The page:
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Bringing Home Baby - Pet Safety Tips for a Tail-Wagging Welcome!

There’s a lot to think about when you’re having a baby. How are you going to adapt to a new addition? What is life going to be like? But you’re not the only one. During this exciting time, it’s important to remember the furry or scaly family members, too: your pets! Many pets get used to being the ‘only child’ in the family, so helping them adjust to having the new baby around might take a little work. The following tips can help make the introduction go as smoothly as possible, and someday your baby and your pet can become friends ‘fur’ life!

Slow and steady. Make sure you take things slow. You can begin by gradually reducing the amount of time you spend with your pet before your baby is born. If possible, you can also have another family member develop a closer relationship with your pet. These tips can help prevent a sudden change in the amount of attention your pet is used to receiving.

Passing the smell test. Keep in mind that newborns don’t act, smell, or sound human, which may confuse pets. Once your baby is born, you can introduce your pet to their scent before you bring them home. Give them a blanket or article of clothing to snuggle that belongs to your baby. Animals have a very powerful sense of smell, and they use it to get to know others. By giving your pet something that belongs to your baby, you will help them get used to your baby’s scent before they meet.

First impressions. While you might be excited about introducing your pet to your baby, you don’t need to do it right away. If your pet has gotten used to being the ‘only child’ in the family, take extra care when bringing home your baby for the first time. Animals can become jealous, aggressive, and defensive about trying to protect their place in the family. When you first arrive home after giving birth, have someone take your baby into another room. This will give you time to give your pet a warm and calm greeting, one-on-one. They probably missed you while you were away! After you’ve given your pet a little love, wash your hands and bring them to sit next to you and your baby. However, you shouldn’t force your pet to be near your baby, and never leave your baby alone with your pet.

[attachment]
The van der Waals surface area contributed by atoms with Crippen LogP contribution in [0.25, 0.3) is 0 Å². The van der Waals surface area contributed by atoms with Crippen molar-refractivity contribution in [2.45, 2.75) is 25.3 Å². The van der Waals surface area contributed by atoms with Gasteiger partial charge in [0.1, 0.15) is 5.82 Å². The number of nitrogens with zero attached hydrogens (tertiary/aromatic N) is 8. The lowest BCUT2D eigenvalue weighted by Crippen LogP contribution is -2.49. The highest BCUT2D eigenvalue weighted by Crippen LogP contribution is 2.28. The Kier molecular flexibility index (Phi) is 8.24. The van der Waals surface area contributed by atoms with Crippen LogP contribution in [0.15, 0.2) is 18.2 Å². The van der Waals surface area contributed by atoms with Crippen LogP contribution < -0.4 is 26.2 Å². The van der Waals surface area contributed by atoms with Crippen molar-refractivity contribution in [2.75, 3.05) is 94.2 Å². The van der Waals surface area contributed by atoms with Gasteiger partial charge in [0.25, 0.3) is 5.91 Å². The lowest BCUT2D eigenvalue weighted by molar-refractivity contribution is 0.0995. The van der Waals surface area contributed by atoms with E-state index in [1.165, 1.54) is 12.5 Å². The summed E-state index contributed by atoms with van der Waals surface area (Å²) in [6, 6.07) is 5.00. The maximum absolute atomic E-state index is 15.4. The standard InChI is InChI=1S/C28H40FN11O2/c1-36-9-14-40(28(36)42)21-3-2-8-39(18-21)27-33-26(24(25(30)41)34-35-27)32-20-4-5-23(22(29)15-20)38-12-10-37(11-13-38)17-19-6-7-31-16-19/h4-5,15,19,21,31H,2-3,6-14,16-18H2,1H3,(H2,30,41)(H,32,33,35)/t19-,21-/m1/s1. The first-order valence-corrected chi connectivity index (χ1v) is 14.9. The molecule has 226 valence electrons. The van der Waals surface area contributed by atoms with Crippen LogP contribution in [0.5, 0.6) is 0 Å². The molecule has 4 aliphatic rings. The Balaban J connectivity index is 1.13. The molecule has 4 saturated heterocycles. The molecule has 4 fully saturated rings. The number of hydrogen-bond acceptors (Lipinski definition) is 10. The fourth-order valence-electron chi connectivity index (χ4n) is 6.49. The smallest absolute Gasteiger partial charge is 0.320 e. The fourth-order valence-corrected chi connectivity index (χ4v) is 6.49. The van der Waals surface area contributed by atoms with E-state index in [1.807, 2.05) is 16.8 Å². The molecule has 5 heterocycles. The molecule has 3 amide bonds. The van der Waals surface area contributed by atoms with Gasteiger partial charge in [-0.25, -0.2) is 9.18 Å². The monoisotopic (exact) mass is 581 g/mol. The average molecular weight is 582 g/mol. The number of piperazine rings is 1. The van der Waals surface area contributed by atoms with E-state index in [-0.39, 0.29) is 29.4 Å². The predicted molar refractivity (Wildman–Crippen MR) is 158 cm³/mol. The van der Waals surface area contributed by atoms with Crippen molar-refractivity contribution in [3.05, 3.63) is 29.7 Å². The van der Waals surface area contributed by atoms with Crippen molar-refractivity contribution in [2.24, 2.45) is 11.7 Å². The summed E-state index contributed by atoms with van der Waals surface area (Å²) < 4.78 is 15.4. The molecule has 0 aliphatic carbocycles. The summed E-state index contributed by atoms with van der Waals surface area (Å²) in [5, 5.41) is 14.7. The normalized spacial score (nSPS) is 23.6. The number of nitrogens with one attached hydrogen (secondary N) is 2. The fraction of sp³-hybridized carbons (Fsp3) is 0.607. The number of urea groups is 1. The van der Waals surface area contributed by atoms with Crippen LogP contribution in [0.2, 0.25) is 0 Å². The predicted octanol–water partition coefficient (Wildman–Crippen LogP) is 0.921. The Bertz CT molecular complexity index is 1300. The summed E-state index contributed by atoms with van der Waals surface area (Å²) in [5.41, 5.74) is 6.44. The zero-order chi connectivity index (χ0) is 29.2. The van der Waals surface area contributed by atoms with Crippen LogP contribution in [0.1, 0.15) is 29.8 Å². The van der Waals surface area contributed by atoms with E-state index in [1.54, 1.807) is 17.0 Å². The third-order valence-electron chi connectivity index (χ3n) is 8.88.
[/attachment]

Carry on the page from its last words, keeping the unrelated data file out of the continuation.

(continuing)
Moments matter. It can be challenging to get used to a new routine once your baby arrives, for you and your pet. Getting them back into a groove with regular feedings, play time, and walks can help put them at ease and reduce their anxiety, which can also help prevent injuries.

Keep things clean with pet hygiene. It’s hard to resist snuggling with a fluffy puppy or kitty! As cute as they are, they can also be carriers of harmful germs. To help reduce the risk of fur or dander bothering your baby’s airways, keep your pet out of your baby’s sleeping area. When you play with your baby on the floor, place your baby on a clean blanket or mat to help keep dust, carpet fibers, fur, and dander away.

Even not-so-cuddly pets like snakes and reptiles can carry bacteria, such as salmonella, which can easily infect babies and small children. Washing your hands often (especially after handling or cleaning up after your pet), as well as keeping your pet’s immunizations up-to-date can help reduce the risk of spreading illness or infection to you and your family.

This information contains excerpts from Alberta Health Services’ Healthy Parents, Healthy Children print and online resources.

For more information on topics related to pregnancy and being a parent, and for information on where you can pick up print copies of the Healthy Parents, Healthy Children resources, free of charge, go

The Healthy Parents, Healthy Children team is a part of the larger Healthy Children and Families’ team at Alberta Health Services. Find them on Facebook at Healthy Parents, Healthy Children or follow on Twitter @AHS_HPHC. For questions or comments, contact

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